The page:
The Citizens Property Insurance claims management provided a number of reports to the Citizens Board of Governors yesterday. For readers of this blog and policyholders who want to know what Citizens thinks of its claims handling, I suggest that you read the various reports which I have attached to this post.1

At the end of the meeting, I made a public comment, limited to three minutes, after reading these reports and listening carefully to the discussion. Here were my primary takeaways:

  1. Citizens Claims management is much more sophisticated than a decade ago when I served on the Citizens Property Insurance Reform Task Force.
  2. Citizens new claims in litigation have significantly dropped over the past year. It appears a lot of that is related to AOB lawsuits not being filed.
  3. Citizens drop in new lawsuits has occurred at a greater rate than other private Florida insurance companies per the statistics provided.
  4. Citizens has doubled its success in zero litigation payouts in four years indicating it is more successful at defending lawsuits and paying nothing.
  5. While Citizens has reduced new lawsuits, it litigates far more claims per premium revenue dollars than other private carriers. This suggests that Citizens takes a much harder line on claims payments than other insurers.
  6. Most property and casualty companies pay no more than 5% of their earned premium dollar to defend lawsuits. Citizens spends a lot more than this benchmark suggesting that it takes a much harder line on claims which then end up in litigation. While I commend the initiatives to reduce the cost of defending the lawsuits, the harder the line of not paying and paying as little as possible usually results in higher defense costs. It also makes policyholder attorneys work harder and spend more hours to win.
  7. The insurance industry in Florida is acting somewhat as an oligopoly and sharing information far in excess of the limited anti-trust exemption provided in Florida and federal law. One Governor of Citizens noted the anti-trust implications of a request for Citizens to share how its managed repair program works with other insurance companies. The insurance industry needs to follow anti-trust law and not just pay lip service to it. Sharing of forms and underwriting results is allowed. Perhaps the executives and managers with Citizens and those working as competitors in the Florida insurance industry should read a blog post I wrote 12 years ago, Antitrust Implications for Insurance Trade Organizations that Promote Inter-Company Networking.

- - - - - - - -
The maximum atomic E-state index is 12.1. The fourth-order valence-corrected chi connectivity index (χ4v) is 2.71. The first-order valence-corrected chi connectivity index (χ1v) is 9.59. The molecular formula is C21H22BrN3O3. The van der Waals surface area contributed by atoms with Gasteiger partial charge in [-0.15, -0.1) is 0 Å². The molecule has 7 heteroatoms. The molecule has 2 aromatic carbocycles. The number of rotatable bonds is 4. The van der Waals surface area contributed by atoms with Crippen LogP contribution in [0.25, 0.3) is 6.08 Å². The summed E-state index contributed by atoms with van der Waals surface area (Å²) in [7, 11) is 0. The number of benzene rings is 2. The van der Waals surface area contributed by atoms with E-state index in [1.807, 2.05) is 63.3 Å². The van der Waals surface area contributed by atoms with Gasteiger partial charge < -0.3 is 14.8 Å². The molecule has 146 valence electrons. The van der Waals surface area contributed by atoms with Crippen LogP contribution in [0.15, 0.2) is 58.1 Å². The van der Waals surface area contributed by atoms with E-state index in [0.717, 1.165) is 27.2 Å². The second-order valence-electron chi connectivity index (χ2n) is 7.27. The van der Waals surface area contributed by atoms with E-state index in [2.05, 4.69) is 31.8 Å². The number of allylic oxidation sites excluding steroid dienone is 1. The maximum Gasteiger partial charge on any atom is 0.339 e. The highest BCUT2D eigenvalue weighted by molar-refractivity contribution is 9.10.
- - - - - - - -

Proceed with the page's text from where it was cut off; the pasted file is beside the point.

8. Why do we have governing board members on Citizens who are executives from other Florida insurance companies? These other companies are not taking policies that then end up with Citizens.
  9. The claims survey needs more transparency about the methodology used to arrive at these numbers. Any survey can be tweaked to give a result. For example, was the survey sent to the more than 7,000 Citizens policyholders who filed lawsuits last year?
  10. The awarding of an attorney fee multiplier is statistically rare. The insurance industry and their lobbyists undermine confidence in judges—who should be allowed to make these decisions—and the justice system in general when they suggest otherwise.

Again, there is a wealth of information in the attached claims reports. Please read them if you want to understand why Citizens may be giving you a hard time on paying your claim.

Thought for The Day

The amount of meetings I’ve been in – people would be shocked. But that’s how you gain experience, how you can gain knowledge, being in meetings and participating. You learn and grow.
—Tiger Woods
1 Citizens Property Ins. Corp. Claims Committee Meeting, February 23, 2021. Meeting Minute Notes; Cost of Defending Claims; Non-Weather Water Claims, Managed Repair Program, and AOB Update; Claims Executive Summary; Water & Mold Services Vendor Contract.